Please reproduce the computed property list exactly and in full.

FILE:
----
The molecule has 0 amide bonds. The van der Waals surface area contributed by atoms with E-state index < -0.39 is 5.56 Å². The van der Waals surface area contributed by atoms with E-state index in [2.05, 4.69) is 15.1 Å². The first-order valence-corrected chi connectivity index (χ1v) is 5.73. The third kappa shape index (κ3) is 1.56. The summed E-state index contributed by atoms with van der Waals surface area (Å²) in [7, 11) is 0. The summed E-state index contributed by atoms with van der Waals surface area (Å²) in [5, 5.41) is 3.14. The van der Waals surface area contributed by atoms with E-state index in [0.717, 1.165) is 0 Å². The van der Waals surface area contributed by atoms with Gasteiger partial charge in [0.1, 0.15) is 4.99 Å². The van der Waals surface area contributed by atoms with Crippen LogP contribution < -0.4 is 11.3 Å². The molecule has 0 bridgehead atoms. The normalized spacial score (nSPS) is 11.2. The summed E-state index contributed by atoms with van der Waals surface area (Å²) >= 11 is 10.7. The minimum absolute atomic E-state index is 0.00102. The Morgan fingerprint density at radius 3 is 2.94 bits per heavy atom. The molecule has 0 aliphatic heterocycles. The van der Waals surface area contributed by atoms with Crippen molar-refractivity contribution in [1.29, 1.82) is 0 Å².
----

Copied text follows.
The molecule has 0 amide bonds. The van der Waals surface area contributed by atoms with E-state index < -0.39 is 5.56 Å². The van der Waals surface area contributed by atoms with E-state index in [2.05, 4.69) is 15.1 Å². The first-order valence-corrected chi connectivity index (χ1v) is 5.73. The third kappa shape index (κ3) is 1.56. The summed E-state index contributed by atoms with van der Waals surface area (Å²) in [7, 11) is 0. The summed E-state index contributed by atoms with van der Waals surface area (Å²) in [5, 5.41) is 3.14. The van der Waals surface area contributed by atoms with E-state index in [0.717, 1.165) is 0 Å². The van der Waals surface area contributed by atoms with Gasteiger partial charge in [0.1, 0.15) is 4.99 Å². The van der Waals surface area contributed by atoms with Crippen LogP contribution < -0.4 is 11.3 Å². The molecule has 0 bridgehead atoms. The normalized spacial score (nSPS) is 11.2. The summed E-state index contributed by atoms with van der Waals surface area (Å²) >= 11 is 10.7. The minimum absolute atomic E-state index is 0.00102. The Morgan fingerprint density at radius 3 is 2.94 bits per heavy atom. The molecule has 0 aliphatic heterocycles. The van der Waals surface area contributed by atoms with Crippen molar-refractivity contribution in [1.29, 1.82) is 0 Å².